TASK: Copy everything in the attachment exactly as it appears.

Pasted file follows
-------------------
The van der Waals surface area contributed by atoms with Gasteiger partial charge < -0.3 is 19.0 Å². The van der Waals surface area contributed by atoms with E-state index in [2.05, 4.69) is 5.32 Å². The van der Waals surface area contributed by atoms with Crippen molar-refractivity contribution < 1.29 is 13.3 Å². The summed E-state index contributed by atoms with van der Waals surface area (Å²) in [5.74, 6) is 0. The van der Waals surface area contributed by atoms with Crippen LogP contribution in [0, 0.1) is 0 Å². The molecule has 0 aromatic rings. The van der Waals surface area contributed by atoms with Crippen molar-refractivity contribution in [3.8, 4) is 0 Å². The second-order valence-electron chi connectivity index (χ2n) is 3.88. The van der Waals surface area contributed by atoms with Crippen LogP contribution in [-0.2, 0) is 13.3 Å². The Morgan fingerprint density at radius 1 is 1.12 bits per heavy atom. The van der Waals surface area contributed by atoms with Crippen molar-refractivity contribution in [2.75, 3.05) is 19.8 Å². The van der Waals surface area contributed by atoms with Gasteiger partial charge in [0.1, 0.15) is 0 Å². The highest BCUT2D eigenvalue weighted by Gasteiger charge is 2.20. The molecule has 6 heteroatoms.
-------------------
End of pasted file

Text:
The van der Waals surface area contributed by atoms with Gasteiger partial charge < -0.3 is 19.0 Å². The van der Waals surface area contributed by atoms with E-state index in [2.05, 4.69) is 5.32 Å². The van der Waals surface area contributed by atoms with Crippen molar-refractivity contribution < 1.29 is 13.3 Å². The summed E-state index contributed by atoms with van der Waals surface area (Å²) in [5.74, 6) is 0. The van der Waals surface area contributed by atoms with Crippen LogP contribution in [0, 0.1) is 0 Å². The molecule has 0 aromatic rings. The van der Waals surface area contributed by atoms with Crippen molar-refractivity contribution in [3.8, 4) is 0 Å². The second-order valence-electron chi connectivity index (χ2n) is 3.88. The van der Waals surface area contributed by atoms with Crippen LogP contribution in [-0.2, 0) is 13.3 Å². The Morgan fingerprint density at radius 1 is 1.12 bits per heavy atom. The van der Waals surface area contributed by atoms with Crippen molar-refractivity contribution in [2.75, 3.05) is 19.8 Å². The van der Waals surface area contributed by atoms with Gasteiger partial charge in [0.1, 0.15) is 0 Å². The highest BCUT2D eigenvalue weighted by Gasteiger charge is 2.20. The molecule has 6 heteroatoms.